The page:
A space elevator - as an idea, a maybe-semi-realistic, but very much science fiction concept - is something I've been vaguely aware of for a very long time. I haven't actually read a book utilising that idea before - now this may be because I'm relatively unfamiliar with "hard" science fiction (or anything approaching that), but in any case, I loved the premise/concept, and the way it was used in this book.
I wasn't overly keen on the first part of the book, really. The characters were flat and the writing seemed to rely too heavily on clichés. Fortunately the plot intrigued me early on, so I never got any desire to stop reading, and either the writing improved or I just grew accustomed to it, but about halfway through I was actually really curious about where things were headed. The plot was relatively straightforward as such, but having several points of view and a few subthreads running through it kept it interesting, and there were a few twists thrown in that I hadn't quite expected.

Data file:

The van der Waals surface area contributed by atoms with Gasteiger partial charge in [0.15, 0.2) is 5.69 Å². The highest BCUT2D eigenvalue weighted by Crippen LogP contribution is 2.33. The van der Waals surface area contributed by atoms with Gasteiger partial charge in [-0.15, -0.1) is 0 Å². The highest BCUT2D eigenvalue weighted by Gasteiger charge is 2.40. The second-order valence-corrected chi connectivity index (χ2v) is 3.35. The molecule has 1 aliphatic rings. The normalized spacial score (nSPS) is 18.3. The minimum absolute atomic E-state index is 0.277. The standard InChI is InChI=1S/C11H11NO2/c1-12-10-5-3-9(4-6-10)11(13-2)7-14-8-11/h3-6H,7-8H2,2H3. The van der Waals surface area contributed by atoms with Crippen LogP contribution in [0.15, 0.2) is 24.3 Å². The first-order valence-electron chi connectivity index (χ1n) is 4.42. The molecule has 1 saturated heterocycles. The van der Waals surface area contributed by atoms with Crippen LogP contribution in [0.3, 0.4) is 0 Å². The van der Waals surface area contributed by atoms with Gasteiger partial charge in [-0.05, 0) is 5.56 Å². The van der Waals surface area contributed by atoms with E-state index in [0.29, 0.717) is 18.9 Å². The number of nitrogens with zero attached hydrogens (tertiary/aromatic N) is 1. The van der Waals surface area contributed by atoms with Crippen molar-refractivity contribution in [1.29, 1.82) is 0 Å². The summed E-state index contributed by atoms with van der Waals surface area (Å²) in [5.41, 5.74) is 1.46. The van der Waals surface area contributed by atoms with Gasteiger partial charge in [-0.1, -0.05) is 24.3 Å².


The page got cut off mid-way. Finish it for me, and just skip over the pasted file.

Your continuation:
All in all, I ended up enjoying The Darwin Elevator
a great deal. I'd probably rate it 3.5 stars if half stars existed, but in spite of its issues (and there were those - as said above, characterisation never shined although a few of the main characters got at least some fleshing out later on; there were also aspects about the life down below in Darwin that didn't make a lot of sense, such as why the handful of Immunes weren't higher up in the food chain), I did enjoy it enough to nudge it up to four. And I'm pretty sure I want to read the next book as well.* ARC of this book was provided by the publisher through NetGalley. Thanks!